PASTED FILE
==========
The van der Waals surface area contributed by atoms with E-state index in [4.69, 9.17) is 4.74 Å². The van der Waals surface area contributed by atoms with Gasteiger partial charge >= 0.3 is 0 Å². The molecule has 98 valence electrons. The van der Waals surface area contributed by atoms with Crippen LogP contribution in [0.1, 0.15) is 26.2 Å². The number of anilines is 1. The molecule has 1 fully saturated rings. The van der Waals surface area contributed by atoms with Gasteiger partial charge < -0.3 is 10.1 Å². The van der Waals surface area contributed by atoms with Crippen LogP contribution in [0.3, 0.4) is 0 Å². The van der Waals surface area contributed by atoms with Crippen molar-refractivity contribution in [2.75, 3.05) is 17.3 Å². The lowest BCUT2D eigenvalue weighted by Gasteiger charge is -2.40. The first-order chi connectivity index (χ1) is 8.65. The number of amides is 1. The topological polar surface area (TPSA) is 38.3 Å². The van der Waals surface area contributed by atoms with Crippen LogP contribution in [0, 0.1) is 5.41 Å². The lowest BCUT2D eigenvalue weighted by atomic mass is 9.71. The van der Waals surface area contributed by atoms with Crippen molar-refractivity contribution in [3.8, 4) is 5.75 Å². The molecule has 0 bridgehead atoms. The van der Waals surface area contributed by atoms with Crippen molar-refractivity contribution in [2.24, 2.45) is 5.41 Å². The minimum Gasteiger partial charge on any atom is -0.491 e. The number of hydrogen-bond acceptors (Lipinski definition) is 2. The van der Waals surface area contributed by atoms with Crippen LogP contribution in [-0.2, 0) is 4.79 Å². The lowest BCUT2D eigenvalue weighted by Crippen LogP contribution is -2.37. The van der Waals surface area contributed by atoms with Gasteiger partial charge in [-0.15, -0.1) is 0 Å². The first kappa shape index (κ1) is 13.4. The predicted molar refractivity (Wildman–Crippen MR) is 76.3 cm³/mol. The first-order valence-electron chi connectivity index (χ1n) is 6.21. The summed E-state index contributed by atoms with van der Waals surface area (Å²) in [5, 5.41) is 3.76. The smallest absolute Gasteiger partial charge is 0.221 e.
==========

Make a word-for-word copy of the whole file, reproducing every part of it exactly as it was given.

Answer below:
The van der Waals surface area contributed by atoms with E-state index in [4.69, 9.17) is 4.74 Å². The van der Waals surface area contributed by atoms with Gasteiger partial charge >= 0.3 is 0 Å². The molecule has 98 valence electrons. The van der Waals surface area contributed by atoms with Crippen LogP contribution in [0.1, 0.15) is 26.2 Å². The number of anilines is 1. The molecule has 1 fully saturated rings. The van der Waals surface area contributed by atoms with Gasteiger partial charge < -0.3 is 10.1 Å². The van der Waals surface area contributed by atoms with Crippen LogP contribution in [0.3, 0.4) is 0 Å². The van der Waals surface area contributed by atoms with Crippen molar-refractivity contribution in [2.75, 3.05) is 17.3 Å². The lowest BCUT2D eigenvalue weighted by Gasteiger charge is -2.40. The first-order chi connectivity index (χ1) is 8.65. The number of amides is 1. The topological polar surface area (TPSA) is 38.3 Å². The van der Waals surface area contributed by atoms with Crippen LogP contribution in [0, 0.1) is 5.41 Å². The lowest BCUT2D eigenvalue weighted by atomic mass is 9.71. The van der Waals surface area contributed by atoms with Crippen molar-refractivity contribution in [3.8, 4) is 5.75 Å². The molecule has 0 bridgehead atoms. The van der Waals surface area contributed by atoms with Crippen molar-refractivity contribution in [2.24, 2.45) is 5.41 Å². The minimum Gasteiger partial charge on any atom is -0.491 e. The number of hydrogen-bond acceptors (Lipinski definition) is 2. The van der Waals surface area contributed by atoms with Crippen LogP contribution in [-0.2, 0) is 4.79 Å². The lowest BCUT2D eigenvalue weighted by Crippen LogP contribution is -2.37. The van der Waals surface area contributed by atoms with Gasteiger partial charge in [-0.15, -0.1) is 0 Å². The first kappa shape index (κ1) is 13.4. The predicted molar refractivity (Wildman–Crippen MR) is 76.3 cm³/mol. The first-order valence-electron chi connectivity index (χ1n) is 6.21. The summed E-state index contributed by atoms with van der Waals surface area (Å²) in [5, 5.41) is 3.76. The smallest absolute Gasteiger partial charge is 0.221 e.